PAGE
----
When little Frances Lelia Walker was born at home in Crozet on the 3rd of July 1919, she joined the ranks of eight other siblings ranging in age from 13 to two. Truth be told, the children may have been looking forward more to Independence Day fireworks than another baby sister whom they would surely be called upon to help look after.
But in the home of William and Mary Lizzie Walker, deacon and deaconess in Crozet’s recently organized Union Mission Baptist Church, loving and serving one another, and their neighbors, was the order of the day—even as they were bent to the task of scratching out a daily existence to keep a sound roof over their heads and food on the table for their growing family.
William Walker, Sr. married Lizzie Brown on Christmas Eve, 1902. He was employed as a 21-year-old operator of shovels, picks and sledgehammers, maintaining the Chesapeake & Ohio rails that passed through western Albemarle County. When John Barnes established Crozet Lumber Company in 1922, he became aware of the steadfast qualities exhibited by Walker and hired him to drive one of the business’s delivery trucks, transporting lumber over relatively primitive roads to customers on both sides of the Blue Ridge.
At their home a block off Main Street, Mary Lizzie Walker worked as a laundress for the more affluent in her community, even as she was surrounded by “stair steps,” as her daughter Frances described their household of eleven children who arrived every one to three years between 1906 and 1924. The never-ending demands of cooking, cleaning, washing clothes and keeping some semblance of order became shared responsibilities. “That’s what we had to do,” said Frances. “And wear the others’ clothes. I was so glad when I got big enough to make a dollar and could buy me something for my own. You get tired of wearing hand-me-downs. You wanted something new, but your parents just couldn’t afford it. Yessiree, it was tough times.
“I used to work for Mr. Jack Phillips and his wife [on Blue Ridge Avenue]. I guess I was about 8 or 10 years old. Mr. Phillips used to walk down to the barbershop, and he would stop by and tell my mother that his wife wanted Frances to come up and help her. Go up there and wash dishes. Time for vegetables, go help them in the garden. Time for peaches, help peel peaches to can. Gave me about a dollar and a half a week and I thought I had some money.
“Babe Foster lived in that house next to the Gulf filling station where you come in Jarman’s Gap Road. I went down there and helped his wife wash and iron clothes. Their children went to Crozet High School.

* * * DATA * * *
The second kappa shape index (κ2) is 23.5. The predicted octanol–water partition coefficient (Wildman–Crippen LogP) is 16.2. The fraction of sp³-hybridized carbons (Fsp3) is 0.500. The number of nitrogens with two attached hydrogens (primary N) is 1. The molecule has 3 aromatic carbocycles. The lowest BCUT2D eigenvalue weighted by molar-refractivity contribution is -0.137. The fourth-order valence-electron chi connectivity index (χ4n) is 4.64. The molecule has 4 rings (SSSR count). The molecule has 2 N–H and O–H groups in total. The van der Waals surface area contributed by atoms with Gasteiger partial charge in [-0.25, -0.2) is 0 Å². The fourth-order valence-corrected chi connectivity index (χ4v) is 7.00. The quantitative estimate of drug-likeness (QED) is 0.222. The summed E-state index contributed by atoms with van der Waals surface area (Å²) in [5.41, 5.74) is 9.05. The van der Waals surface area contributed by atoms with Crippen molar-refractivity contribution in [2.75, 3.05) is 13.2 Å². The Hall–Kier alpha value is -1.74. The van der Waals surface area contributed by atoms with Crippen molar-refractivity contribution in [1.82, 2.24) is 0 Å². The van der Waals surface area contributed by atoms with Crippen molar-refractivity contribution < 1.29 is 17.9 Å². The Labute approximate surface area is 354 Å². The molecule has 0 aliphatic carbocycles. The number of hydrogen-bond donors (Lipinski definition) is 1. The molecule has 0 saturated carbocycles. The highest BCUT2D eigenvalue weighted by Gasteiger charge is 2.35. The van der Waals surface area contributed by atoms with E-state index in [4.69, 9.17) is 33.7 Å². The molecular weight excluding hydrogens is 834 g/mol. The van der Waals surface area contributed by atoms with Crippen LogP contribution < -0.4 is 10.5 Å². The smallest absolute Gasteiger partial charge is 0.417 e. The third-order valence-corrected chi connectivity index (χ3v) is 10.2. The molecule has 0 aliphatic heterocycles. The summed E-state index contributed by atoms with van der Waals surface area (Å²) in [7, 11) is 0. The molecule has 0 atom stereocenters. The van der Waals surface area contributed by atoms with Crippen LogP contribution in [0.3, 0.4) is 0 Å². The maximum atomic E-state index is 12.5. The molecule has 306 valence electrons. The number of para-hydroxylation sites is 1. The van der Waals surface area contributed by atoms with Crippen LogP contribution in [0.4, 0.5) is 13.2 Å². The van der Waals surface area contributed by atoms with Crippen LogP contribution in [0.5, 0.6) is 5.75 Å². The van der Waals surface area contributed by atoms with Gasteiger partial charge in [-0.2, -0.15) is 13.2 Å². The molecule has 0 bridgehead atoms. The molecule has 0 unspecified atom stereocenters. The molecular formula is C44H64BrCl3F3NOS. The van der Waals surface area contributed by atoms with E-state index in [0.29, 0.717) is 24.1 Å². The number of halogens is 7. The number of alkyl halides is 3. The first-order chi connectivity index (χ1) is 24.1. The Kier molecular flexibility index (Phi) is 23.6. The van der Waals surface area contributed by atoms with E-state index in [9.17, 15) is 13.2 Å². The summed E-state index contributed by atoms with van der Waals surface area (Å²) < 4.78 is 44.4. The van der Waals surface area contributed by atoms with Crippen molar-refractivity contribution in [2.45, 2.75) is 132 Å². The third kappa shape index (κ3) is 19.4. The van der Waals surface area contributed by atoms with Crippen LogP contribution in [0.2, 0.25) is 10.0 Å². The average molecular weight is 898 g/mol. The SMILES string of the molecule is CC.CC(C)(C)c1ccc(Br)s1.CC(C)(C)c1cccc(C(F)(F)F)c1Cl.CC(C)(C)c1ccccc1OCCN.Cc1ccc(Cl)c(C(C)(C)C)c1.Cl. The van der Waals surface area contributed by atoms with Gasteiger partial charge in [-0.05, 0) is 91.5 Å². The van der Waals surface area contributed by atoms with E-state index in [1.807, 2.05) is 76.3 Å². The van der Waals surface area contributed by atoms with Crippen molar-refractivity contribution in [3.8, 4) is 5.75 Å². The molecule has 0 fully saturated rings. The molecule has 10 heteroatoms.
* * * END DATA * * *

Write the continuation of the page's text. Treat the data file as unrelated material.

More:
“Mr. Curtis Haden had a store right beside Mountainside [Senior Living]. My Daddy would give us a little allowance. You could get three or four Mary Janes for a penny. It would be a couple of ginger snaps for a penny; a caramel candy wrapped three for a penny. Child, we’d get a whole lot of candy for ten cents. And they had some kind of long black licorice candy we liked—that stuff was good. Then by the middle part of the week, you’d be done ate up all your candy, and we could go to E.L. Grasty’s store. He had ice cream in something like a deep freezer and had popsicles in there—five cents a piece. I’m going to tell you, them old days was good days.
“Carter was the man that built the Cold Storage. Later, Herbert took over. We used to go up there and get ice, ’cause people had iceboxes during that time. They would chop up whatever you wanted: a 10¢ piece, or a 5¢ piece. You’d get a little bitty piece for 5¢. A half-a-block would cost you 50¢. How many times have I taken my wagon up there to the Cold Storage and gotten ice on Sunday when I come from Sunday School with my sister. Carried it around to the Blue Goose Inn to Mrs. Mae Owsley who ran the hotel.
“On Sunday, ice cream was their main dessert. Lillian Spears was the cook there for 20 years. She would have cooked the custard and got everything ready. All we had to do was bring the ice, put it in the freezer and turn the freezer, I and one of my sisters. And that was an eight-gallon one, so you know how big that was.
“Momma worked at home from Monday to Saturday, and on Sunday she worked for Mr. Charlie Wayland at Wayland Park. She’d have us helping her on Saturday night to cook the dinner for us to have at home on Sunday.
“She’d leave home about eight o’clock Sunday morning and go to Mr. Wayland’s. Leave there and go to church at eleven, then come back to work. They had a big dining room and table that reached from here to diddy-wah-diddy. Never saw such a great long table. Their children and grandchildren came on Sunday.
“At 4:30 or 5:00 we’d take our wagon, get the ice and go on over to the Waylands’ and freeze ice cream for their dinner. His freezer was the same size as Mrs. Owsley’s, ‘cause, you see, those old families used to have from ten to twelve people for their Sunday dinner. It was in the 1930s. They’d eat dinner about 5:30, quarter-to-six. Momma would get back home, it would be every bit of 6:30, quarter-to-seven.
“They had a hard time getting people on Thanksgiving and Christmas, so they’d get the help to come on the day before and help them fix all this dinner and everything. Ohhh, it was something else.”
Frances Hill’s adult work life mirrored her earlier years in many ways. She was away from her own home for extended periods as she worked for private homes in Farmington and at Ash Lawn. On Sundays, one could often find her playing the piano or singing beautiful Christian solos with her church family.
She was not timid to remind others that her heart leaned mightily on her Lord and Savior Jesus Christ. Her faithful walk showed that she was heavily invested in, and with, those in her family and community.
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